Sunday, June 2, 2013

Gods and Goddesses

While life has been happening, this blog has not.  In the last few months, we have:

  • Left behind 10 years of the familiarity of military life
  • Moved half way across the country (to be closer to L's family)
  • Begun a new career
and...I've let all of that get in the way of the nudging I've been feeling to "get back after it."

I'm not sure exactly what direction that nudging will take at this period of our lives, but how often do we when we begin down one of those forks in the road, be they large or small?

So, I guess the long and short of it is, we'll see.

Separately, another "nudge" recently came in response to my prayer for help and clarity in dealing with a couple of difficult situations that have arisen at work.  While there hasn't been a crystal clear, lightning-bolt-from-the-heavens answer (again, how often does that happen?), I was prompted to pick up a book that Dr. Peter Kreeft published a couple of decades ago and mentioned after a recent talk was his favorite: Heaven: The Heart's Deepest Longing.

I'm only half way through it, but it has reminded me of the desperate need to spend significant, dedicated time in contemplative prayer--particularly adoration--and spiritual reading, both of which I had been neglecting.  Contemplative prayer is the time when the Lord speaks to our heart, sometimes in whispers and sometimes more.  It is the time when he feeds us mentally and reminds us of His perspective on things when we can so easily get lost in our own corner of the world.  Most importantly (for me, at least), it's the time among the beautiful, busy times of family life, work, relationships, and everything in between, when He reminds us who we are--sons and daughters of God, co-heirs with Christ, destined for a share of his divine, eternal life beyond our wildest imaginings.  This contemplation goes beyond the "be still and know that I am God" moments that are completely necessary; we can carry it with us into the moments of our daily lives to allow him to speak the peace and perspective into all of them, ordinary or chaotic.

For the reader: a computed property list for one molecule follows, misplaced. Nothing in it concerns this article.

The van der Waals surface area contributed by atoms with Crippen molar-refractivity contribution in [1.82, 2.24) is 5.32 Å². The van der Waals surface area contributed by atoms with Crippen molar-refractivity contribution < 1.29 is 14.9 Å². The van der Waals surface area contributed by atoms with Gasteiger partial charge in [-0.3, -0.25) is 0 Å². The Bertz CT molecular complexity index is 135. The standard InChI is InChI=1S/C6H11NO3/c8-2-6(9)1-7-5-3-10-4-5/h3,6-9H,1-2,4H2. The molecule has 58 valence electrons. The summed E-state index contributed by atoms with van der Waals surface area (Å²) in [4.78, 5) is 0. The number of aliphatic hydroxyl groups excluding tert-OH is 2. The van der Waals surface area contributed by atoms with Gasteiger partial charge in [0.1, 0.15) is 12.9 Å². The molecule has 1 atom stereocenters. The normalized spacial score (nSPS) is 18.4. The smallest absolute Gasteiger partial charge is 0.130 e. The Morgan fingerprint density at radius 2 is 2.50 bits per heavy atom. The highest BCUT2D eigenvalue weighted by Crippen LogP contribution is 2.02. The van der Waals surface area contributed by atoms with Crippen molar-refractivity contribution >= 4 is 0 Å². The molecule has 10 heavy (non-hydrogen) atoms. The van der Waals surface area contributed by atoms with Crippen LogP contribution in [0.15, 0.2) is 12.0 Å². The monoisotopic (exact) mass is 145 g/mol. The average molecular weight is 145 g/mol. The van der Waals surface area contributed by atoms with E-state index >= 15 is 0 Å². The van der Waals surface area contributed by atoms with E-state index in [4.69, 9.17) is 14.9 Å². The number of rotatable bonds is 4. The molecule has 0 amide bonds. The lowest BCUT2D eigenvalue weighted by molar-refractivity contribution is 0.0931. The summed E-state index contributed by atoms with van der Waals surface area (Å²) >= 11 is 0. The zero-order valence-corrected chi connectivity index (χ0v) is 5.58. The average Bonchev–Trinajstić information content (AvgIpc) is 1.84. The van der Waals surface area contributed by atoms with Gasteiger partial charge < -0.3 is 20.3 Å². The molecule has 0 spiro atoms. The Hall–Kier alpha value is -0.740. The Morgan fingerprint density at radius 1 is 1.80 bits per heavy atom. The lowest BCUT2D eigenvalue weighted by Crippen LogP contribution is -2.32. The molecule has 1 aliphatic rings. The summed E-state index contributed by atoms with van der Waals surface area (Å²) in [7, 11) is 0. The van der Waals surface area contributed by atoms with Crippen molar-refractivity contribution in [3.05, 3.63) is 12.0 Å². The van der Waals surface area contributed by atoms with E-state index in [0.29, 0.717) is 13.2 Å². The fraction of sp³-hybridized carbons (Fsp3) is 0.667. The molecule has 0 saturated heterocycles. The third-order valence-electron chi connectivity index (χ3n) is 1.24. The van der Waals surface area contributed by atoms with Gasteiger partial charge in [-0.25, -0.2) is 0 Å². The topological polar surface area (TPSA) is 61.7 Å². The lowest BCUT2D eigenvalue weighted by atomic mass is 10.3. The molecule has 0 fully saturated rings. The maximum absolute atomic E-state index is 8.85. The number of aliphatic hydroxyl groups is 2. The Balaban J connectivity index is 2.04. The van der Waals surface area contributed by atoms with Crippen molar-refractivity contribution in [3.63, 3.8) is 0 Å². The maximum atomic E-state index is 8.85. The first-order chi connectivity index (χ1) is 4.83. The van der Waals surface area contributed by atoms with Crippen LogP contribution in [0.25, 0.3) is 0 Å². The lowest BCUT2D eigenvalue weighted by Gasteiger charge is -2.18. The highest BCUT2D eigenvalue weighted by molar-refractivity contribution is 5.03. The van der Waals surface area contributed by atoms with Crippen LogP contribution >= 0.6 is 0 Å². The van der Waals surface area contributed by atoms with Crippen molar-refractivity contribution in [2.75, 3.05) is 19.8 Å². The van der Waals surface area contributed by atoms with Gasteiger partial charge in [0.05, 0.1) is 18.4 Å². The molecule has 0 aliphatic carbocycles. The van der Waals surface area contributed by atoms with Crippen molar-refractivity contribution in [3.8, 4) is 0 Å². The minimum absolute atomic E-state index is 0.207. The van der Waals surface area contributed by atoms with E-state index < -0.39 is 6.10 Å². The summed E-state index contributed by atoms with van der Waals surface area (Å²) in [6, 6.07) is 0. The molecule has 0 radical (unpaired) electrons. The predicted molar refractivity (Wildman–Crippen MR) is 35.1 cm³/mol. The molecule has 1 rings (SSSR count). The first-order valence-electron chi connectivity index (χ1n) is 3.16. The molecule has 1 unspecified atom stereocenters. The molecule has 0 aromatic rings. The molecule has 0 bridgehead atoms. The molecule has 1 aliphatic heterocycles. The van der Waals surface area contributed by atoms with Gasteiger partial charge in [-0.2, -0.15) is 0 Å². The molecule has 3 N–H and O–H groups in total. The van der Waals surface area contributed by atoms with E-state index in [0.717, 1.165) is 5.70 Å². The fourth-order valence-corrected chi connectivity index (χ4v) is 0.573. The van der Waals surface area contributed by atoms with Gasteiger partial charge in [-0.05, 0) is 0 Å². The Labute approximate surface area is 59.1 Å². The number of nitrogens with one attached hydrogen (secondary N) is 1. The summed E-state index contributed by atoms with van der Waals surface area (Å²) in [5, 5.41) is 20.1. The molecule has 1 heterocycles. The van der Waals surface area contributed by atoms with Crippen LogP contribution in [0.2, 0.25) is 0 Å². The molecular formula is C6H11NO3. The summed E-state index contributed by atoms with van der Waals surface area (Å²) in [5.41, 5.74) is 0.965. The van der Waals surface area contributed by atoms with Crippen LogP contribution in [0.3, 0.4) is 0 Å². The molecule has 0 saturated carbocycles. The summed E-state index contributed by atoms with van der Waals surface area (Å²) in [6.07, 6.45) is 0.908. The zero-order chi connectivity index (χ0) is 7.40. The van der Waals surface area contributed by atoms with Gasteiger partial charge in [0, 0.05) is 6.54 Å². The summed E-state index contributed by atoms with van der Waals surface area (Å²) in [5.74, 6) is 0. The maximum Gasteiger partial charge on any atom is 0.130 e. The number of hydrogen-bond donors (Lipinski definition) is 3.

Dr. Kreeft shares an excerpt from C.S. Lewis' The Weight of Glory that his this home point-blank:

It is a serious thing to live in a society of possible gods and goddesses, to remember that the dullest and most uninteresting person you can talk to may one day be a creature which, if you saw it now, you would be strongly tempted to worship, or else a horror and a corruption such as you now meet, if at all, only in a nightmare.  All day long we are, in some degree, helping each other to one or the other of these destinations...There are no ordinary people.  You have never talked to a mere mortal.  Nations, cultures, arts, civilisations--these are mortal, and their life is to our as the life of a gnat.  But it is immortals whom we joke with, work with, marry, snub, and exploit--immortal horrors or everlasting splendours.

Wow! count on C.S. Lewis (and Dr. Kreeft) to give a little of that contemplative perspective.  God speaks to us, and counts on us to speak to us and love each other into relationship with Him.  What an awesome responsibility; unfortunately, one that we so often let life and the lure of the world get in the way of, but that he is ever faithful about gently nudging us back to.


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